The idea is LVMPD will ask job applicants to complete a short supplemental questionnaire to describe the "composition, names, ages, interests and employment needs" of immediate family members. An HR staff member will then contact and speak directly with family members looking for a job to see if there's an opportunity within LVMPD.
The recruitment assistant would also "determine the family's hobbies, interests, religious or civic affiliations, long term goals, and other factors that could become an obstacle or an aid to employment within the department."
The idea seems to be to remove barriers that might prevent a qualified applicant from joining the agency, and to increase the pool of talent.
Here are my thoughts:
1) It is indeed innovative. Although attempts have been made to take advantage of professional networks to identify talent, I know of little effort being made to take advantage of family or personal relationships. It occurs to me that creating and sourcing networks in this way has huge potential. In fact I'm surprised no one has tried to create a more formalized network among employed individuals (e.g., you're not interested in the job but your buddy who works down the hall might be).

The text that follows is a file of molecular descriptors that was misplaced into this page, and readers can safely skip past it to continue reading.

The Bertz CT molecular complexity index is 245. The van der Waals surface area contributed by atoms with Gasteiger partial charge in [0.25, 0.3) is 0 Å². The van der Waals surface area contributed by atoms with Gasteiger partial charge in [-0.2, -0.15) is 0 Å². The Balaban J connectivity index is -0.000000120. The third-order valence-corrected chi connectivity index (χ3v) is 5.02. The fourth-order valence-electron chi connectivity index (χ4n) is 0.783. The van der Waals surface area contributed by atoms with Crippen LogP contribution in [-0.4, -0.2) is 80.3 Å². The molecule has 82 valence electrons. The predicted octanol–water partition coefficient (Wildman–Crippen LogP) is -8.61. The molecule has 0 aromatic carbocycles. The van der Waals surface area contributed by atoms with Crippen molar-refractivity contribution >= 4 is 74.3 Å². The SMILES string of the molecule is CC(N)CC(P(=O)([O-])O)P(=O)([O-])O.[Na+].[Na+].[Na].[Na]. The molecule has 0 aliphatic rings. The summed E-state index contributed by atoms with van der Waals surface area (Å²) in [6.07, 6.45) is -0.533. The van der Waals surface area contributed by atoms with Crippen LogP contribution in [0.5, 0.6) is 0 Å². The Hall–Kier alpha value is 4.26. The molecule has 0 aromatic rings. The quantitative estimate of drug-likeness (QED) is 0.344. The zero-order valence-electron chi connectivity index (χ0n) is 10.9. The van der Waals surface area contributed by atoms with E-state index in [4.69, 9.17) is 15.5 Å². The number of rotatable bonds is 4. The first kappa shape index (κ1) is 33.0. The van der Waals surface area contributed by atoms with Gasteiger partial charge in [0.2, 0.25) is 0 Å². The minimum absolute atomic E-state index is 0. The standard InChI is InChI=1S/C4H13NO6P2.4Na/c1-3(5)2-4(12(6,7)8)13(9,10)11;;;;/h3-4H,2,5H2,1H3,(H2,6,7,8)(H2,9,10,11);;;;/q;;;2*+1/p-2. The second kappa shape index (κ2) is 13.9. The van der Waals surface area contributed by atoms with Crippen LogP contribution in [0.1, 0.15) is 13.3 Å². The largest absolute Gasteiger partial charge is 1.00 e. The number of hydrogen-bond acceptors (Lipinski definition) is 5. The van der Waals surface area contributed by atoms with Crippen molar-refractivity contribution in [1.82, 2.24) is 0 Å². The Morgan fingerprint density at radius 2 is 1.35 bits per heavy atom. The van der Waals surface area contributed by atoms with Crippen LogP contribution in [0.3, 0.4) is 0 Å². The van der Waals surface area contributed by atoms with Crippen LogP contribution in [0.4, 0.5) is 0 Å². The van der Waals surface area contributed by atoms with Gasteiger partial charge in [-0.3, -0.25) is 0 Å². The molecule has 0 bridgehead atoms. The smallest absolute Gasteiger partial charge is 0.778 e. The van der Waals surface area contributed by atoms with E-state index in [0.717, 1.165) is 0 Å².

2) I see some potential privacy and discrimination complaints emerging from this. I'm sure the questionnaire is voluntary, but any time you ask people to identify things like religion or civic affiliations yer just askin' for trouble, IMHO.
3) This could be the best thing for nepotism since changing one's last name. Nepotism's already a huge problem in many public sector organizations--from both merit and morale standpoints. I don't see this program helping.
It will be very interesting to see where this goes, and I truly wish them luck with it as I happen to know some of the LVMPD HR folks and I'm sure their hearts are in the right place. Just be careful what you ask for.
Update: Check out LVMPD's advertising campaign.
Friday, November 17, 2006
Months, maybe years, are spent analyzing a job (or jobs), talking with subject matter experts, documenting, carefully creating assessment instruments, and administering exams in a standardized manner. You gather performance data post-hire, run your correlations, and...wham! Your numbers look terrible. You're not predicting anything.